When the school year started (and Peanut entered Kindergarten), we knew that he was going to have a bit of a tough transition. Peanut has been dealt a bit of a disadvantage, compared to his classmates. In our small town, kids like Peanut aren't very common. He's the only kid in his class with a dark skin color. He's the only kid in his class who was adopted. He's the only kid in his class who lost his whole family and his culture...who then had to get used to a new culture, a new country, a new home, and a new family. In the past two years, Peanut has been through a tremendous amount of change. He's making incredible progress and I know that he will continue to do so...but people in his life need to give him the tools he needs (and the chance) to succeed.
Before school started, Z took Peanut in to school to meet his teacher and check out his classroom. During this meeting, Z told the Kindergarten teacher that Peanut was going to need some additional work. He told her that it was important that she be consistent. He told her that it was important that she make it clear to him at the very beginning of the school year what the boundaries were...and what the consequences were for over-stepping those boundaries. Z told her to expect Peanut to do some attention-seeking behaviors...and that these behaviors were related to his past and his difficulties with attachment. Z told her that we expected some difficult days for him and that once he knew what his boundaries (and consequences) were, then we expected he would do just fine. We told her to please let us know right away if he was not behaving appropriately so that we could address the behaviors right away.
We were clear with her.
Yesterday, Peanut had a rough day at school. His "cubby" was red - which means his behavior was bad at school (the first red he's had). So, he lost some privileges at home and had a "talking to" about his behavior. I wrote a note to the teacher letting her know that if there were specific behaviors that she would like us to address at home that she should let us know so that we could help Peanut work on these things.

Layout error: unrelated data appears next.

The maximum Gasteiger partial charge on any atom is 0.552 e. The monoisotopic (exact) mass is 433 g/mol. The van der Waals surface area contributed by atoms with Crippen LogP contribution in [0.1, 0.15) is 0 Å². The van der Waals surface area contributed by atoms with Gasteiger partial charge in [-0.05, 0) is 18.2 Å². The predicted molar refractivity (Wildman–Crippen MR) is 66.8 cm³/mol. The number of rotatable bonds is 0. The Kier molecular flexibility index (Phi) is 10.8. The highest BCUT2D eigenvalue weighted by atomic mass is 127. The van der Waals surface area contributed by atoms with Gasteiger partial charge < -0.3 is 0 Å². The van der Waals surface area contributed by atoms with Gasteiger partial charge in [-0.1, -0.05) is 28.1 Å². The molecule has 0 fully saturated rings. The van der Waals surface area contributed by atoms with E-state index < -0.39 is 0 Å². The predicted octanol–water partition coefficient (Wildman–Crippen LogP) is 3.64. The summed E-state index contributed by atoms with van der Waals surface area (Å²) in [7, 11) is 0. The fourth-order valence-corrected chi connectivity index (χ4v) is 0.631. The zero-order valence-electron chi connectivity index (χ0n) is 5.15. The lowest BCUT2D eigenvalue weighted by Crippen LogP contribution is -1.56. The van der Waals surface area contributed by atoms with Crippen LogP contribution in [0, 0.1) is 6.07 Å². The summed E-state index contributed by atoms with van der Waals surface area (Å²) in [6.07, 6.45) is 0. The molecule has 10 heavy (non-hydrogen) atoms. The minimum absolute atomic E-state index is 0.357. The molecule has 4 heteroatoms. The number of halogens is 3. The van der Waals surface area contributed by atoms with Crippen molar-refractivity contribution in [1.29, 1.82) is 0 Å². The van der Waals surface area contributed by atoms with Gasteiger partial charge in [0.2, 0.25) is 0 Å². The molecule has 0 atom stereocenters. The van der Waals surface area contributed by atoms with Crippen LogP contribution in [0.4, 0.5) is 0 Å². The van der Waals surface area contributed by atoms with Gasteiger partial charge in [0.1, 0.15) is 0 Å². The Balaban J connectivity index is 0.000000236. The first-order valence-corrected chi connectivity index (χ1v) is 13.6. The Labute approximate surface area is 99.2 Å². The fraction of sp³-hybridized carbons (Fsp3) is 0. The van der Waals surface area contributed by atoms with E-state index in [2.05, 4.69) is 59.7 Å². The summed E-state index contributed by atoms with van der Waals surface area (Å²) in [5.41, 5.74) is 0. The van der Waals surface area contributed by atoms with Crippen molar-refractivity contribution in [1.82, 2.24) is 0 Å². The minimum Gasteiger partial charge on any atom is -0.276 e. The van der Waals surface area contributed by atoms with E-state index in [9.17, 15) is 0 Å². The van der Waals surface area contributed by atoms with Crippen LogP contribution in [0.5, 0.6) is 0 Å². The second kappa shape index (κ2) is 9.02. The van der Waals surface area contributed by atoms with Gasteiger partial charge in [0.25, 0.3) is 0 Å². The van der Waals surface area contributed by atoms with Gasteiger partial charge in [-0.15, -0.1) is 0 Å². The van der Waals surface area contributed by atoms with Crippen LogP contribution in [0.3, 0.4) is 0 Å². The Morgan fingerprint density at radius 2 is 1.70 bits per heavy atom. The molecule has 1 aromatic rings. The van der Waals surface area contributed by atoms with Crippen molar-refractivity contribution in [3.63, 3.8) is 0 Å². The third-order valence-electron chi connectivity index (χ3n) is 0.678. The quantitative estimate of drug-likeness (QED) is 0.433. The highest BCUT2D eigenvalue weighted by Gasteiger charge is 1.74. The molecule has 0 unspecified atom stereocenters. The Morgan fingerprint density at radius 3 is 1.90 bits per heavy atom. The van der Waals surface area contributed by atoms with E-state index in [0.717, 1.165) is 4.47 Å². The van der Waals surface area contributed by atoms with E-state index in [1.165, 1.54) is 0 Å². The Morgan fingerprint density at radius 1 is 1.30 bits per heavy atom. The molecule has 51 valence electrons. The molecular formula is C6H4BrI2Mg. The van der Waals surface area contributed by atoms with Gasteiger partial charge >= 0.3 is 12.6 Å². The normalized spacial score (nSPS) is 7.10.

She wrote a note back letting us know that yesterday's behavior wasn't really different from any other day so far...its just that now she's enforcing the rules because they are a month in to school and the students should be used to school and the rules now. She said Peanut is having a hard time with "Kindergarten-appropriate behaviors". She said she knew we had been recommended to enroll Peanut in the Pre-K program, but that we had opted out of it. She wanted us to know that Pre-K was still an option for Peanut and that she thinks it would be a good option for him. If we want to talk about this option for Peanut, please give her a call.
A month in to school and this is the FIRST TIME we are hearing about his "inappropriate" behaviors.
Why did we bother telling the teacher any of our concerns BEFORE school started? She clearly did not take anything we said seriously. Now, poor Peanut has spent a month at school thinking he was doing just fine...only to learn yesterday that he wasn't. Now he's confused about those boundaries...and the consequences. Now we have to re-teach him how to be a Kindergartener.
Now, I don't want to paint with a broad brush, but I have a feeling that this teacher read Peanut's "Kindergarten Round-up" evaluation and made up her mind about Peanut before she even met him. She's writing him off because he's going to be more work. And I'm concerned that she isn't going to listen to any input that we give her.
She wants us to put him in Pre-K...he'll turn 6 in Pre-K...and then turn 7 in Kindergarten. Am I crazy to think this is a bad idea?
Z and I are determined to make sure that Peanut is not punished for being adopted and for having a background that is "different" than the typical kid in our town. The teachers who have suggested Pre-K for Peanut have all tried to tell us that it is there to "help him". They are worried that "the rigors of Kindergarten" will "damage his spirit" and they think that Pre-K will help him transition better. But none of them want to hear that holding him back (and now removing him from Kindergarten and sending him back to Pre-K) will also "damage his spirit". Peanut has wanted to go to school from the moment he got off the airplane. He was heartbroken when his big brother got to go to school and he didn't. He's SMART. He needs to go to school. When he gets bored, he misbehaves. Somehow, I don't think that Pre-K will engage him enough to keep him busy and keep him from getting bored.
But what do I know?
I'm just his MOM.
My mistake? Taking him to the week-long Kindergarten Round-Up. I really wish I had not taken him, and that I had instead just enrolled him in Kindergarten. Kindergarten Round-Up has only given the teachers an "out". Its given them the chance to pre-judge my little boy and that just stinks. Now we have to work to get the teacher to step outside her box of familiarity and figure out some new strategies that will work for our little boy. He deserves to be in Kindergarten with the rest of the kids his age. He deserves to be given an education and be evaluated fairly. He deserves a chance.